The 5370 L2 models all have 16 DC inputs and 16 DC outputs built-into the base controller. The largest controller (1769-L27ERM-QBFC1B) also has 4 universal analog inputs, 2 universal analog outputs, 4 high-speed counters and integrated motion on an EtherNet/IP network supporting s up to 4 axes.   CompactLogix 5730 L2 controllers I/O may be expanded by adding up to 4 CompactLogix 1769 I/O modules. DeviceNet can be accommodated using an I/O module (1769-SDN or 3rd party module). The starting price quoted at the show booth was $2,500 list price.
 
5370 L2 Models
 
  • 1769-L24ER-QB1B - 750 KB User Memory, 1 GB SD card (shipped with controller optional 2GB SD card), Embedded I/O, 8 EtherNet/IP and 120TCP Connections
  • 1769-L24ER-QBFC1B - 750 KB User Memory, 1 GB SD card (shipped with controller optional 2GB SD card), 8 EtherNet/IP and 120TCP Connections, Additional Embedded I/O - 4 universal analog inputs, 2 universal analog outputs, 4 high-speed counters.
  • 1769-L27ERM-QBFC1B - 1,000 KB User Memory, 1 GB SD card (shipped with controller optional 2GB SD card), 16 EtherNet/IP and 120TCP Connections, Additional Embedded I/O - 4 universal analog inputs, 2 universal analog outputs, 4 high-speed counters.   This unit also supports up to 4 axes of integrated motion on an EtherNet/IP network.
CompactLogix 5370 L3 Controllers
 
The CompactLogix5370 L3 controller family has expanded scalability with more 1734 I/O modules, more axes support, more EtherNet/IP logical node connections.  DeviceNet can be accommodated using an I/O module (1769-SDN or 3rd party module). The starting price quoted at the show booth was $4,500 list price.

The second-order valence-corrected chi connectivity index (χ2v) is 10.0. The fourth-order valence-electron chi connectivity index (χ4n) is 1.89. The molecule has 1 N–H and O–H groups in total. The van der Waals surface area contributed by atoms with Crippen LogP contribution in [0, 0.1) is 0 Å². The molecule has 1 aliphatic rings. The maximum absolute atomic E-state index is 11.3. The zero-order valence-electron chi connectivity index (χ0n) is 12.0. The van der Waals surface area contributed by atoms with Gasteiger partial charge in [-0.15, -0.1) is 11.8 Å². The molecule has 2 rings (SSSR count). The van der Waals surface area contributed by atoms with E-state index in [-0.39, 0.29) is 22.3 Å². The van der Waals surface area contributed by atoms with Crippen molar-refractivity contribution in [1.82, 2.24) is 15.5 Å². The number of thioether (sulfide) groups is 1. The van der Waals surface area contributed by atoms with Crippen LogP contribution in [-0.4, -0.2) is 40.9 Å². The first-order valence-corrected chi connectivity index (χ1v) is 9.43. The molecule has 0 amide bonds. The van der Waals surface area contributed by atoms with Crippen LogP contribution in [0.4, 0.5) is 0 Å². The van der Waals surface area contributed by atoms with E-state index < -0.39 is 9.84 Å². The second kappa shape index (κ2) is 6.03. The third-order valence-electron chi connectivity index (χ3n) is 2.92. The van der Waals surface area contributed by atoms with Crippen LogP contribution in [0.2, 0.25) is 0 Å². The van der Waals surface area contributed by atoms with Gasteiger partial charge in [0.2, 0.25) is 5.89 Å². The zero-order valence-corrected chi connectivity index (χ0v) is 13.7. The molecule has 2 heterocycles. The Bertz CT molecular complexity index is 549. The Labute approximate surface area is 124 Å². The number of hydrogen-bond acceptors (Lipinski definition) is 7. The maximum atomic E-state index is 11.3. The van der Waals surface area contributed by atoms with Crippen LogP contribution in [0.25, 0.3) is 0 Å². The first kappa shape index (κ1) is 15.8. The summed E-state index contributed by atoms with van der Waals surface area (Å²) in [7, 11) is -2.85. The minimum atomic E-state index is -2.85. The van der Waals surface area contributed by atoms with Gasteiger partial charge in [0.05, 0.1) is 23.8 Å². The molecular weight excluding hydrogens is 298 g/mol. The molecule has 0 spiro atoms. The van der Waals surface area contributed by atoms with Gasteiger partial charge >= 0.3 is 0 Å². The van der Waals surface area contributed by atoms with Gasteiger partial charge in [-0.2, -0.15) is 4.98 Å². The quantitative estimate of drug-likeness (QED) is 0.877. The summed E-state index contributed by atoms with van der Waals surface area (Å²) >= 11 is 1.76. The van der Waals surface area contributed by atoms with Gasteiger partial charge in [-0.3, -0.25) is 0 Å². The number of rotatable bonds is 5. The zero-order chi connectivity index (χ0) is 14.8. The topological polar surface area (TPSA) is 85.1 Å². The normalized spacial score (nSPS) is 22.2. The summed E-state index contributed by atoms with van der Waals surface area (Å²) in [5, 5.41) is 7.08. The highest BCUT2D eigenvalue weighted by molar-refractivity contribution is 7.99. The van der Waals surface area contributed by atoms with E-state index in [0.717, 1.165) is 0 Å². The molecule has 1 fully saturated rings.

5370 L3 1MB Controller
 
  • 1769-L30ER : 8 I/O expansion modules, 16 Ethernet nodes
  • 1769-L30ER-NSE: 8 I/O expansion modules, No Stored Energy, 16 Ethernet nodes
  • 1769-L30ERM : 8 I/O expansion modules, 4 motion axes, 16 Ethernet nodes
5370 L3 2MB Controller
 
  • 1769-L33ER : 16 I/O expansion modules, 32 Ethernet nodes
  • 1769-L33ERM : 16 I/O expansion modules, 8 motion axes, 32 Ethernet nodes
5370 L3 3MB Controller
 
  • 1769-L36ERM : 30 I/O expansion modules, 16 motion axes, 48 Ethernet nodes
Useful Links:
 
 
Thoughts & Observations
 
This series of new controllers makes it more cost effective for users and machine builders to use the Logix architecture for smaller applications. During the 2011 Rockwell Automation Fair, I had a discussion about Rockwell’s product philosophy with Sujeet Chand, Senior Vice President and CTO at Rockwell Automation. Chand explained that any OEMs that are building machines that are going to be connected to other machines and require safety, integrated motion, and integrated drives, will need to use Logix products.   He described how Rockwell Automation has created the 5370 L series of CompactLogix controllers to deliver lower cost controllers for “Logix Architecture OEMs,” who integrate safety, drives, motion, information, and configuration.
 
This may be the beginning of an entirely new ControlLogix family of controllers considering that, “The CompactLogix 5370 CPUs are approximately two times faster than existing CompactLogix CPUs.” Rockwell’s firmware revision control is another clue that this is a major system change.   Rockwell Automation has locked down firmware for a number of existing controllers at Version 20 (V20) stating, “anomaly corrections will be deployed as appropriate.” There will be no future enhancements and V20 firmware remains available online for a number of controllers, including ControlLogix (1756-L61, L62, L63, L64, L65 1756-L61S, L62S, L63S), CompactLogix (1768-L43, L45 1768-L43S, L45S 1769-L35CR, L35E, L32E, L32C, L31), (1769-L23QBFC1B, L23EQB1B, L23EQBFC1B). V20 will continue in maintenance mode. The new 5370 controllers do not support V16 - V19 but do support V20 and V21. This version control is important since RSLogix software and controller firmware must be in step to use controllers in the Logix architecture.